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UFC announces overhaul of drug-testing policy in wake of high-profile failures

Jayne Kamin-Oncea-USA TODAY Sports

In the wake of an alarming string of recent drug test failures by high-profile fighters, the UFC announced a major overhaul of its testing program on Wednesday.

During a Las Vegas press conference, UFC CEO Lorenzo Fertitta, president Dana White, and COO Laurence Esptein laid out the changes in UFC parent company Zuffa's testing policy.

All fighters on the roster -- approximately 585 or so on any given week -- will be subjected to random, year-round, out-of-competition testing. The new policy will be effective beginning July 1, in order to allow time to iron out the details and begin implementation.

"You will be tested in competition, you will be tested out of competition, and if you are using, you will be caught," Fertitta said.

Additionally, the UFC will administer mandatory, enhanced out-of-competition drug testing to main event and championship fighters on all cards beginning July 1.

While that might cause more fight fallouts in a sport which has been plagued with them, UFC brass say they are willing to let the chips fall where they may.

"However the cards fall, they're going to fall," Fertitta said. "But we're going to make sure the fighters get tested."

While the UFC will still follow the direction of athletic commissions' lead on punishment of fighters who fail tests (with the exception of overseas events, which are largely self-regulated), they say they will strongly advocate for harsher penalties.

Fertitta noted the Wold Anti-Doping Agency is pondering changing bans for first-time doping offenders from two years to four. The influential Nevada Athletic Commission, home of many of the UFC's biggest bouts, hands out nine-month suspensions for first-time failures. Fertitta hopes NAC ups their first-time penalty to two years.

"We certainly advocate for [the two-year ban]," Fertitta said. "We are committed to it in every way that you possibly could be. There should be no mistake there. This is a call-out to all of the athletes on our roster."

While not outright committing to the idea, Fertitta also said that if a champion tested positive and was given a two-year ban, he or she would likely be stripped of their title.

According to White, it is necessary to increase punishment because too many fighters are measuring the risks vs. the rewards and deciding the benefits -- especially for main eventers earning major paydays -- are worth taking the chance. But a minimum of two years away from action instead of nine months should tip the scales, White believes.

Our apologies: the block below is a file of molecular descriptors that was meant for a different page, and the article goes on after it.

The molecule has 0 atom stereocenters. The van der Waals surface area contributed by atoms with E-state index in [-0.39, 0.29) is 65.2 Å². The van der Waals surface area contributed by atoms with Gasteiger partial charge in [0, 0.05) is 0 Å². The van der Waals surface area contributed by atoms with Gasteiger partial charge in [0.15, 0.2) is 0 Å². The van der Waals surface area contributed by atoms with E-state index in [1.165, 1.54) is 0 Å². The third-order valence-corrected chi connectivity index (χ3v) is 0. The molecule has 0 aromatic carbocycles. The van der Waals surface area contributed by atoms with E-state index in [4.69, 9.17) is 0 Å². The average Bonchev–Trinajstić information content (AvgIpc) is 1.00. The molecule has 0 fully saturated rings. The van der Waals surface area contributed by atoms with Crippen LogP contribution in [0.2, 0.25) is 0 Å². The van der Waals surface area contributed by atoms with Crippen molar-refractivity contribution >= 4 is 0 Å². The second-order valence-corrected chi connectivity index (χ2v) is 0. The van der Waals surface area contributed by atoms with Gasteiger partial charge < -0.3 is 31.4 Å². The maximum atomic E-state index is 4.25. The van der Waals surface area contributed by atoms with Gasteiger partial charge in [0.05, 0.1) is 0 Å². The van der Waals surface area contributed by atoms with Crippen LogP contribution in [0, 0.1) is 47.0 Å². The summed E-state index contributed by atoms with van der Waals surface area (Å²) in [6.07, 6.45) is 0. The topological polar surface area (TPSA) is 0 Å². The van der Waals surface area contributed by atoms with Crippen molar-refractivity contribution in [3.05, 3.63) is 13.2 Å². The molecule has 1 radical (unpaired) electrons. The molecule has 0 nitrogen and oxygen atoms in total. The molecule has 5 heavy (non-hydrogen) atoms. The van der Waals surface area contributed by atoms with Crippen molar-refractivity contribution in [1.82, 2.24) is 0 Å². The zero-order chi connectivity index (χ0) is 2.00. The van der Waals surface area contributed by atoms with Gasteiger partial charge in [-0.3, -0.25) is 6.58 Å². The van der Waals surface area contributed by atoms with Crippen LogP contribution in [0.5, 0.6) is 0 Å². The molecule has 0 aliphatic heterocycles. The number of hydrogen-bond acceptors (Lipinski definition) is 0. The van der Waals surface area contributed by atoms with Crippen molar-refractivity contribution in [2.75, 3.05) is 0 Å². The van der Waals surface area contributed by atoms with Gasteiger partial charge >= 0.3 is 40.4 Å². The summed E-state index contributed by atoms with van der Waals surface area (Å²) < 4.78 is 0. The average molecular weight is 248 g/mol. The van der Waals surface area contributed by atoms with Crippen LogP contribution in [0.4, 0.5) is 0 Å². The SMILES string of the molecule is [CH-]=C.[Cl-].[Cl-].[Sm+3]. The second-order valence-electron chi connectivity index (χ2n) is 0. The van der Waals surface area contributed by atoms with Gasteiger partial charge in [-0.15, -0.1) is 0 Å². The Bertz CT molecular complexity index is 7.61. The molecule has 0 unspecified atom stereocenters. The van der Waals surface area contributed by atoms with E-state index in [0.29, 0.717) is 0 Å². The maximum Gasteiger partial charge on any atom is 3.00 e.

"Fighters are going to look at risk vs. reward," White said. "If I can make a couple million dollars, I'll take the risk. Two or four years [suspension] could be career-threatening. Now you look at the risk vs. reward, and it's a lot more dangerous."

The changes were made in the wake of a series of high-profile test failures -- for both PEDs and street drugs -- which came during a string of the biggest fight events the company has put on in more than a year.

First came UFC light heavyweight champion Jon Jones, who briefly checked himself into rehab after it was revealed he tested positive for cocaine metabolites in an out-of-competition test conducted in the run-up to his Jan. 3 victory over Daniel Cormier in Las Vegas.

Then, Anderson Silva failed both a random out-of-competition test and his Jan. 31 post-fight drug tests, coming up positive for multiple PEDs in his unanimous decision win over Nick Daiz in Las Vegas. Diaz, for his part, tested positive for marijuana, the third such failure in Nevada of his career.

Finally, it was revealed that Hector Lombard tested positive for PEDs in his Jan. 3 post-fight drug test after defeating Josh Burkman at UFC 182. He has been temporarily suspended by NAC and was pulled from an April bout with Rory MacDonald.

"Given the recent spate of high-profile cases, we felt like we needed to do this sooner rather than later," Fertitta said. "For the good of the sport, for the integrity of the sport, for what we're trying to do here, we needed to address this issue ASAP."

The UFC gave several statistics on their drug testing efforts in 2013-14. The company said 900 fighters were subjected to in-competition testing over 79 events. Twelve fighters tested positive for PEDs and 10 for street drugs.

Five out of 19 competitors tested out-of-competition failed their tests. Fertitta termed the 26.3 OOC failure percentage "an alarming rate for us."

The company also challenged competitors in the industry, such as Bellator MMA, to up their testing game.

"We encourage other companies in the industry to adopt the same procedures," Fertitta said.

Finally, with several months to go before the details are hashed out on the new testing system, Fertitta cautioned the UFC isn't out of the woods just yet on the issue of drug-test failures.

"Honestly, it's going to get worse before it gets better," he said.

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